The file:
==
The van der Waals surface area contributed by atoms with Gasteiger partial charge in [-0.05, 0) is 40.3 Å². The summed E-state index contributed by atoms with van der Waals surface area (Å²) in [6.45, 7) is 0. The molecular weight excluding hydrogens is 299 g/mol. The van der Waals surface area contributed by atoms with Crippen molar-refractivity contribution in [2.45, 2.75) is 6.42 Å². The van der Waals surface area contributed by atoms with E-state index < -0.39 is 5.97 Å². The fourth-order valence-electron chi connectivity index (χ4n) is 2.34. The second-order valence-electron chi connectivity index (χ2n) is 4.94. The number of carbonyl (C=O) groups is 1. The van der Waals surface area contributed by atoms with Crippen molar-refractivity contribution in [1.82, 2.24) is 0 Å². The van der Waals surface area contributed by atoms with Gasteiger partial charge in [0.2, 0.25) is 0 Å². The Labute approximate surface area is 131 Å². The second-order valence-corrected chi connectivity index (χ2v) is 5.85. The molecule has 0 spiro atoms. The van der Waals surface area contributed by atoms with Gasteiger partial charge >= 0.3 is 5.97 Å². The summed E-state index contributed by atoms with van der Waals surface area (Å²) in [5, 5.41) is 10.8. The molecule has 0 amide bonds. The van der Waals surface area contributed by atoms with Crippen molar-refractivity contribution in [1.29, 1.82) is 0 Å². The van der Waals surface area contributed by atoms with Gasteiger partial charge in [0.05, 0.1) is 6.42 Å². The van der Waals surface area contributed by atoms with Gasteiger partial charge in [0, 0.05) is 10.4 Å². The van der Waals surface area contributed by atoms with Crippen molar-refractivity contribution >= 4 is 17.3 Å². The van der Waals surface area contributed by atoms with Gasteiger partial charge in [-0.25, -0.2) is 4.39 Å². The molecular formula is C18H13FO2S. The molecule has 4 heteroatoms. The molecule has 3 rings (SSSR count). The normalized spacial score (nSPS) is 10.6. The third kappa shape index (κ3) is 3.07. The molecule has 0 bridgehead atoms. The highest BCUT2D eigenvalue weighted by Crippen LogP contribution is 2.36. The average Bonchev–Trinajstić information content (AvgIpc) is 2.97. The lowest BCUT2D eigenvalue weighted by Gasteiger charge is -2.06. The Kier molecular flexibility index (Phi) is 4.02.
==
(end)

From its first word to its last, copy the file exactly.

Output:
The van der Waals surface area contributed by atoms with Gasteiger partial charge in [-0.05, 0) is 40.3 Å². The summed E-state index contributed by atoms with van der Waals surface area (Å²) in [6.45, 7) is 0. The molecular weight excluding hydrogens is 299 g/mol. The van der Waals surface area contributed by atoms with Crippen molar-refractivity contribution in [2.45, 2.75) is 6.42 Å². The van der Waals surface area contributed by atoms with E-state index < -0.39 is 5.97 Å². The fourth-order valence-electron chi connectivity index (χ4n) is 2.34. The second-order valence-electron chi connectivity index (χ2n) is 4.94. The number of carbonyl (C=O) groups is 1. The van der Waals surface area contributed by atoms with Crippen molar-refractivity contribution in [1.82, 2.24) is 0 Å². The van der Waals surface area contributed by atoms with Gasteiger partial charge in [0.2, 0.25) is 0 Å². The Labute approximate surface area is 131 Å². The second-order valence-corrected chi connectivity index (χ2v) is 5.85. The molecule has 0 spiro atoms. The van der Waals surface area contributed by atoms with Gasteiger partial charge >= 0.3 is 5.97 Å². The summed E-state index contributed by atoms with van der Waals surface area (Å²) in [5, 5.41) is 10.8. The molecule has 0 amide bonds. The van der Waals surface area contributed by atoms with Crippen molar-refractivity contribution in [1.29, 1.82) is 0 Å². The van der Waals surface area contributed by atoms with Gasteiger partial charge in [0.05, 0.1) is 6.42 Å². The van der Waals surface area contributed by atoms with Gasteiger partial charge in [0, 0.05) is 10.4 Å². The van der Waals surface area contributed by atoms with Crippen molar-refractivity contribution >= 4 is 17.3 Å². The van der Waals surface area contributed by atoms with Gasteiger partial charge in [-0.25, -0.2) is 4.39 Å². The molecular formula is C18H13FO2S. The molecule has 4 heteroatoms. The molecule has 3 rings (SSSR count). The normalized spacial score (nSPS) is 10.6. The third kappa shape index (κ3) is 3.07. The molecule has 0 bridgehead atoms. The highest BCUT2D eigenvalue weighted by Crippen LogP contribution is 2.36. The average Bonchev–Trinajstić information content (AvgIpc) is 2.97. The lowest BCUT2D eigenvalue weighted by Gasteiger charge is -2.06. The Kier molecular flexibility index (Phi) is 4.02.